Resolution of proposed penalties of up to $2.25 billion for San Francisco-based Pacific Gas and Electric Co. (PG&E) may not come this year after a state regulatory administrative law judge (ALJ) asked for additional data on how any eventual penalties might affect finances. In addition, the specter of a criminal case has emerged.

An ALJ’s recommended decision may not be issued until late this year, meaning a final determination could linger into next year, but PG&E’s management team vowed last Wednesday to aggressively defend the utility and seek what they consider fairer treatment.

The complex legal and regulatory conundrum on the nearly three-year-old natural gas transmission pipeline rupture in San Bruno, CA, (see NGI, Sept. 20, 2010) dominated the remarks of senior executives, who discussed earnings and operations for 2Q2013 during a conference call. PG&E reported substantially increased quarterly earnings of $328 million (74 cents/share) in 2Q2013, compared with $235 million (55 cents) for the same period last year.

CEO Tony Earley expressed disappointment that the ALJ in the California Public Utilities Commission (CPUC) penalty cases last Tuesday issued a ruling calling for more information on the potential impact penalties might have on the utility’s ability to raise capital. PG&E and other parties are to provide their separate additional details by Aug. 14 and Sept. 13, respectively. Moody’s Investor Services and Standard & Poor’s Ratings Services have raised the possibility that PG&E’s credit ratings could be lowered because of the penalties.

“We’re disappointed in seeing the judge’s ruling, which results in significant delays in this already protracted proceeding,” said Earley, who said there also has been a lot of activity in recent weeks on a pending criminal action against PG&E concerning San Bruno. “Since the San Bruno incident, PG&E has made significant pipeline safety improvements and has committed substantial resources and shareholders dollars.”

Earley said instead of recognizing what PG&E has done and committed, the CPUC staff and parties in the case “want to identify how much additional pain the company can bear and resulting recommendations have lost all perspective (see NGI, July 22).” CPUC staff has recommended a $2.25 billion penalty and a $300 million payment to the state’s general fund. Ultimately, if the proposed penalty recommendations are enacted by CPUC, total unrecovered costs for PG&E would exceed $4 billion, he said. “This is obviously excessive.”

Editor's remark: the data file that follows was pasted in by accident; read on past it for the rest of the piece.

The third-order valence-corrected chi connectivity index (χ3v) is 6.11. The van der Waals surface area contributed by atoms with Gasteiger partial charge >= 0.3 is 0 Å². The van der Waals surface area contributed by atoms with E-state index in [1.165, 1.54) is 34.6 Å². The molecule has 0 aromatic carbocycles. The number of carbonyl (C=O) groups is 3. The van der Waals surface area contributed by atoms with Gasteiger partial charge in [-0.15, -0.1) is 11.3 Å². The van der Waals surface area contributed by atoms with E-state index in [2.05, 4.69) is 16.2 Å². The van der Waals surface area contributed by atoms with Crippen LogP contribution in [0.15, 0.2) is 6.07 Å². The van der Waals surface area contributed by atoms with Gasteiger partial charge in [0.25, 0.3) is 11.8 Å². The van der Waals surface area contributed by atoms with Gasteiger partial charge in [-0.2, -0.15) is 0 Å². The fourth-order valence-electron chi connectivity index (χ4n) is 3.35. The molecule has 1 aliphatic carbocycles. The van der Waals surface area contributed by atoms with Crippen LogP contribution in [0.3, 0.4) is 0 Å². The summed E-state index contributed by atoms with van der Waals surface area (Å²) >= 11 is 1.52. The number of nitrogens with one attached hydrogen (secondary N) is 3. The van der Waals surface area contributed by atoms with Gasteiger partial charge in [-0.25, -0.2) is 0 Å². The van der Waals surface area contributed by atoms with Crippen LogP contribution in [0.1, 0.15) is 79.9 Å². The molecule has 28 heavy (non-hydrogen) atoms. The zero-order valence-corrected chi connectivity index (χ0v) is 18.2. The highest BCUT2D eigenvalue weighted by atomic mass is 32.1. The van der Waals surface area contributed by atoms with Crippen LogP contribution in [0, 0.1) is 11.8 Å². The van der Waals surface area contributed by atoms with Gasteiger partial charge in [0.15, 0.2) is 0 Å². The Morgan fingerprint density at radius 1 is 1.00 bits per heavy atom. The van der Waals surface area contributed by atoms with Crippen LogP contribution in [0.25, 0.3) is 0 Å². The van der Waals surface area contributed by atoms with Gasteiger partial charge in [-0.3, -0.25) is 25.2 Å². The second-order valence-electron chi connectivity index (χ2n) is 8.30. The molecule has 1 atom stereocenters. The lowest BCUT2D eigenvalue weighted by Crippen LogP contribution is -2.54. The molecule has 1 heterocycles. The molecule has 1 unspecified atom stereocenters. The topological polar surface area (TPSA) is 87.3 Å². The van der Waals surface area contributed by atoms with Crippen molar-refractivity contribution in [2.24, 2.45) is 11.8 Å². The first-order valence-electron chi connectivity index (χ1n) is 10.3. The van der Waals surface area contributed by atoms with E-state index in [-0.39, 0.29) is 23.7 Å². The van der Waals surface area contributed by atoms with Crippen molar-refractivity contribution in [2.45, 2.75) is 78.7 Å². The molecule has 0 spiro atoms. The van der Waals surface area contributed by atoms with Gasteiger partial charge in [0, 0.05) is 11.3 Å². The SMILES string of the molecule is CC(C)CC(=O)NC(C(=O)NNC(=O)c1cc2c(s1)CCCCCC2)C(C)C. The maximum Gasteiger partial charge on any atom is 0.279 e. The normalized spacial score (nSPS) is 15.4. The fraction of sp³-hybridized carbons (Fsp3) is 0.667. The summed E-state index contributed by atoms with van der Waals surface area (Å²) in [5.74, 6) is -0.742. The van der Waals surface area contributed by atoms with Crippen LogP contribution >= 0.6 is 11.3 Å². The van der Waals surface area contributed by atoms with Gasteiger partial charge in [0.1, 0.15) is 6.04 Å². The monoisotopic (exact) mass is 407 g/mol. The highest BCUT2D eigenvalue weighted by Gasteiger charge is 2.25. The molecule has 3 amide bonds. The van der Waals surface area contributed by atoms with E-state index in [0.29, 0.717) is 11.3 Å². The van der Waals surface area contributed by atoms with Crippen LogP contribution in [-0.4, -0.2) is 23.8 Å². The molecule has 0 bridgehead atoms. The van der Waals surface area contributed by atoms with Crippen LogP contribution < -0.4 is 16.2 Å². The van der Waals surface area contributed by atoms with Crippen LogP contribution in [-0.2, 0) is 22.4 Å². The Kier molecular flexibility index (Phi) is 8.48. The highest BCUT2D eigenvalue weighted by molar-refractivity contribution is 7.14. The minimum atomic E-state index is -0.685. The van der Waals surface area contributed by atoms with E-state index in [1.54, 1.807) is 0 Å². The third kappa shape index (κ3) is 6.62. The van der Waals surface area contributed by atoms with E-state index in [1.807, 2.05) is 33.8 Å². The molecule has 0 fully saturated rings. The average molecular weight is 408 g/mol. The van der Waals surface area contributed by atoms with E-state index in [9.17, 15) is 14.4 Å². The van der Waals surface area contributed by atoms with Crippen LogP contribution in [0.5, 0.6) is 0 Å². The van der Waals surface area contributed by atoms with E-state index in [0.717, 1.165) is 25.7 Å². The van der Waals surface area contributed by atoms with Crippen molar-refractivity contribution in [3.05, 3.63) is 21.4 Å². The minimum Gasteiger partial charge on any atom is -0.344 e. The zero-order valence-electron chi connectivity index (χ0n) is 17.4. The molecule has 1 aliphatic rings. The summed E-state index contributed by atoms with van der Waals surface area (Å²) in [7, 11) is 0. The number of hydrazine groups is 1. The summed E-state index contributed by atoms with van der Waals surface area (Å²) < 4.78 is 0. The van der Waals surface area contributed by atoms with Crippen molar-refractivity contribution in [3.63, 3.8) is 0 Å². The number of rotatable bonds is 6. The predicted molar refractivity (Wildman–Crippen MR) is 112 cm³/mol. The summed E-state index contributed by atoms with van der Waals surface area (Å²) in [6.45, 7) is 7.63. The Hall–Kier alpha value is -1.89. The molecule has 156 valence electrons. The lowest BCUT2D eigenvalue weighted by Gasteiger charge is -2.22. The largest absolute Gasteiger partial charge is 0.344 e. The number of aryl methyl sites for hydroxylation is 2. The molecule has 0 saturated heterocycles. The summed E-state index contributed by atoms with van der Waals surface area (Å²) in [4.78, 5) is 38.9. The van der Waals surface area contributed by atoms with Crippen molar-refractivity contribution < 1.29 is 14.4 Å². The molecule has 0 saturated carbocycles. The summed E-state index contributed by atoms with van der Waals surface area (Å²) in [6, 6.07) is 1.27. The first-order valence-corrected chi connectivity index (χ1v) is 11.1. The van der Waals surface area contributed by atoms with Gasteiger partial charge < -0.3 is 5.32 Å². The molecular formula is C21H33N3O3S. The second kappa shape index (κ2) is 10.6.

Along with the penalties looming, a criminal considerations also are being reviewed, according to Earley, who addressed the situation in some detail, noting that the utility has been providing information requested by federal, state and county attorneys.

“Although it is uncertain whether criminal charges will be brought against the company, [the threat] has been pending now for about two years, and we would like to have it resolved [as would the financial community].” In civil litigation, most of the serious cases already have been settled.

As the civil lawsuits and the CPUC proceedings have moved closer to conclusion, the various prosecutors in the San Bruno criminal case have “become more active,” the CEO told analysts. “We’ve had a number of meetings with them and provided information…It is just a matter of time and eventually they will have to decide whether or not they will file charges.” What are the major financial implications from a criminal case? Earley said they aren’t clear, but it could include additional monetary fines.

Current proposals by the CPUC safety staff are attempting to determine “what the utility can afford” in the way of penalties, and that is the wrong approach, he said. Earley thinks that more appropriately the regulators should be looking at what the utility has done to improve the safety of its gas pipeline system (see NGI, Sept. 5, 2011).

“The focus ought to be on whether we are committed to safety and are we spending money on safety, rather than how much can we afford,” Earley said. “I don’t know of any proceeding that focuses [on the latter] in the regulatory arena.”